Islamabad, Dec 27 (EFE).- Pakistan’s information minister and government spokesperson Fawad Chaudhry on Monday said that the regressive thinking of Afghanistan’s Taliban-led government was “dangerous,” expressing concern that extremist ideas might spread to the entire region.
The comments from the spokesperson come despite Islamabad extending support to the Afghan Taliban so far and after the Kabul-based regime banned women from carrying out long journeys without a male companion or without using the face veil.
“This kind of retrogressive thinking is a danger for Pakistan,” Chaudhry said at an event in Islamabad, adding that “Pakistan’s biggest and most important fight is against these extremist thoughts.”
The minister compared the Taliban with the Hindu nationalist government of India led by Prime Minister Narendra Modi, accusing both the neighbors of promoting religious extremism.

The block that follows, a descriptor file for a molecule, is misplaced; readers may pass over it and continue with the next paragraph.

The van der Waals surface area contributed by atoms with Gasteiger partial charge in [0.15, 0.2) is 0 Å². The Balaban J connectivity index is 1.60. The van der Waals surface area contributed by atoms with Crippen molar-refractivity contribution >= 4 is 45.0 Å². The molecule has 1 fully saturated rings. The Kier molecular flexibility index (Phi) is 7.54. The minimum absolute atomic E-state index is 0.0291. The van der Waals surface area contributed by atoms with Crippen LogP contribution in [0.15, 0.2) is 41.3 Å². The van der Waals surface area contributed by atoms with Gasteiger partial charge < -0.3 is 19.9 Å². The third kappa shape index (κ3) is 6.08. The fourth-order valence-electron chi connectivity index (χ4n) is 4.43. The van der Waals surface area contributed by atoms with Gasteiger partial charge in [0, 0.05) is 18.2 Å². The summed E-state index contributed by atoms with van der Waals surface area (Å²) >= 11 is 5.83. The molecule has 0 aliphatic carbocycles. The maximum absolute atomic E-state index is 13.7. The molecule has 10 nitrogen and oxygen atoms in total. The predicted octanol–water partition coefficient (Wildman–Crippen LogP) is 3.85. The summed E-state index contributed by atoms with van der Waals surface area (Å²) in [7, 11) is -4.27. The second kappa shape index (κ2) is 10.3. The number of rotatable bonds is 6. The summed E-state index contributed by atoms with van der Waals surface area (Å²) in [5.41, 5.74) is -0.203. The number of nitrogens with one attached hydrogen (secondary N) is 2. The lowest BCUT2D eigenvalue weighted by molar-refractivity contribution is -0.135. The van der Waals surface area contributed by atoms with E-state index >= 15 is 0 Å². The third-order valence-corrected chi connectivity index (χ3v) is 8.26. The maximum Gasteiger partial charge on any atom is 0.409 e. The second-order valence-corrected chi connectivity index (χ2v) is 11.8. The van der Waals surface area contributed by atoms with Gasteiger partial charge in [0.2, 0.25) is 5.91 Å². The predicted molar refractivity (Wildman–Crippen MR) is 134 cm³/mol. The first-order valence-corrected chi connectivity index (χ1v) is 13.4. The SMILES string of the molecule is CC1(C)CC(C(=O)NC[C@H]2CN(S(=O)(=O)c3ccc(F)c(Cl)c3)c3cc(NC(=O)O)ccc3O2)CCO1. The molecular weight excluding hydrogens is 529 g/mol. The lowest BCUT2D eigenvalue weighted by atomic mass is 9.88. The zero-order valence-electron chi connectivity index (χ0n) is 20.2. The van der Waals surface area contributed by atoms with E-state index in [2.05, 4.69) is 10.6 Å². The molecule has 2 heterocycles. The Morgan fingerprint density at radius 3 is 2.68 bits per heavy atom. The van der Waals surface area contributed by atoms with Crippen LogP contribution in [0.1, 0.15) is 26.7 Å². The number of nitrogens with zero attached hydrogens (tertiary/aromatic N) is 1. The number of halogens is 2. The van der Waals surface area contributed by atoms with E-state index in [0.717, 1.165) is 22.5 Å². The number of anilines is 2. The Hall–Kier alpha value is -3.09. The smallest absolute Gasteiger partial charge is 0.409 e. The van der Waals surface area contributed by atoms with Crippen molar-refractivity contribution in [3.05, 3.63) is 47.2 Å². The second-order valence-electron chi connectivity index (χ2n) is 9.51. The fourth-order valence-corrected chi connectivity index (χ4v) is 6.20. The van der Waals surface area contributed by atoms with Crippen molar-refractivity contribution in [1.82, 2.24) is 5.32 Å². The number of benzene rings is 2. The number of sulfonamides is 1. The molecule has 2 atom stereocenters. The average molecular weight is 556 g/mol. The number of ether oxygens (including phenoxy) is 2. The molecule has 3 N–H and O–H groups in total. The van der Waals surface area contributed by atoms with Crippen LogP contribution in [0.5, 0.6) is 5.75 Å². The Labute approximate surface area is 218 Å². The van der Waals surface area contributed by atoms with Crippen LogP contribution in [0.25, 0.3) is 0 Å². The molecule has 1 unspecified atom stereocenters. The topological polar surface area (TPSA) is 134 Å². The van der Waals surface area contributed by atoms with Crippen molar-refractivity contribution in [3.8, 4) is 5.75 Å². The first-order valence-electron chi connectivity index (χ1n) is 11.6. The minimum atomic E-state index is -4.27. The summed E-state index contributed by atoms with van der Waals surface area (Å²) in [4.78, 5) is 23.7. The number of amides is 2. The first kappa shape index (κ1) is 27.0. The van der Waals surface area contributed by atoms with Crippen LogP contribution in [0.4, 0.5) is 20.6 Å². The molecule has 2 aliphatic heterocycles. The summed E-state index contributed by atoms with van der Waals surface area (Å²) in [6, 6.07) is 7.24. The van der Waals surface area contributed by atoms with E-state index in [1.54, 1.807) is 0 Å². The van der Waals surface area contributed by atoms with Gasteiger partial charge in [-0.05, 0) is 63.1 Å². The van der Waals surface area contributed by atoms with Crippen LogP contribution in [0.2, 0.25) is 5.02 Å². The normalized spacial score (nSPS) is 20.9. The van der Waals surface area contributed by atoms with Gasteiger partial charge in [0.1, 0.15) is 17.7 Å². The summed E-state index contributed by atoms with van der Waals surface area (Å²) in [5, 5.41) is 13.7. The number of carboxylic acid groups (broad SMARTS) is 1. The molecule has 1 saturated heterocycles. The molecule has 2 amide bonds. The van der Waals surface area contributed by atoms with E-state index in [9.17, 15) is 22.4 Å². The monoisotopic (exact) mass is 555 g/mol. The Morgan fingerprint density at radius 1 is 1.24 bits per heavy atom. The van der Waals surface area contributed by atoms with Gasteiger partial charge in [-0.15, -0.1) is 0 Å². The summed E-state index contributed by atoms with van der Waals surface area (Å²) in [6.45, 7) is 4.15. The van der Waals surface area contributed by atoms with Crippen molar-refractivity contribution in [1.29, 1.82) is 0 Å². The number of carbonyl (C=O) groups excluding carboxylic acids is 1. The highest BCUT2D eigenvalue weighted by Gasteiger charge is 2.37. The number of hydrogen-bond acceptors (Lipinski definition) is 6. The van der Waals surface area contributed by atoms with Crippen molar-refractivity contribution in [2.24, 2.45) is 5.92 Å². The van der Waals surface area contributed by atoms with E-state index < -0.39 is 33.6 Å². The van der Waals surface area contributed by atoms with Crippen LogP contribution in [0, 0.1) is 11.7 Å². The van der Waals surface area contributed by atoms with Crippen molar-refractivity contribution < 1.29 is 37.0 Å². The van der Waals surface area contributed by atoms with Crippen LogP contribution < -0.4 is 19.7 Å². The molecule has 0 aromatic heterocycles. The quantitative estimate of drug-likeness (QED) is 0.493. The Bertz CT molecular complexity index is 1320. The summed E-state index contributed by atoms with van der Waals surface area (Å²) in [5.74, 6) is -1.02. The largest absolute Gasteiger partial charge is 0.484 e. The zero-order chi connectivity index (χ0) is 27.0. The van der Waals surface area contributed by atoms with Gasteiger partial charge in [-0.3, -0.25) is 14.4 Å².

“We have had failures and successes but till now Pakistan is that bright hope in this region, which, while remaining amid these extremes can emerge out from them,” Chaudhry said.
He also defended the establishment of Pakistan as a separate entity after the partition of the Indian subcontinent, so that the Muslims could become the majority and their rights could be protected, but insisted that this mean the creation of a religious state.
“Our real challenge is how to reclaim Mohammad Ali Jinnah’s Pakistan,” he added, referring to the founder of Pakistan, who wanted a progressive and democratic country according to the minister.
The new rules for women were announced on Saturday by the Afghan Ministry of Propagation of Virtue and the Prevention of Vice, which also banned taxis from playing music apart from other rules.
Chaudhry’s comments come after a Sri Lankan-origin man, working as an export manager at a sports equipment factory, was lynched in the Pakistani city of Sialkot earlier this month.
After he was accused of blasphemy, a mob killed the manager and set fire to his body even as onlookers filmed the gruesome incident.
The lynching was condemned by Prime Minister Imran Khan and Pakistani authorities, although blasphemy allegations have often triggered violence in the country. EFE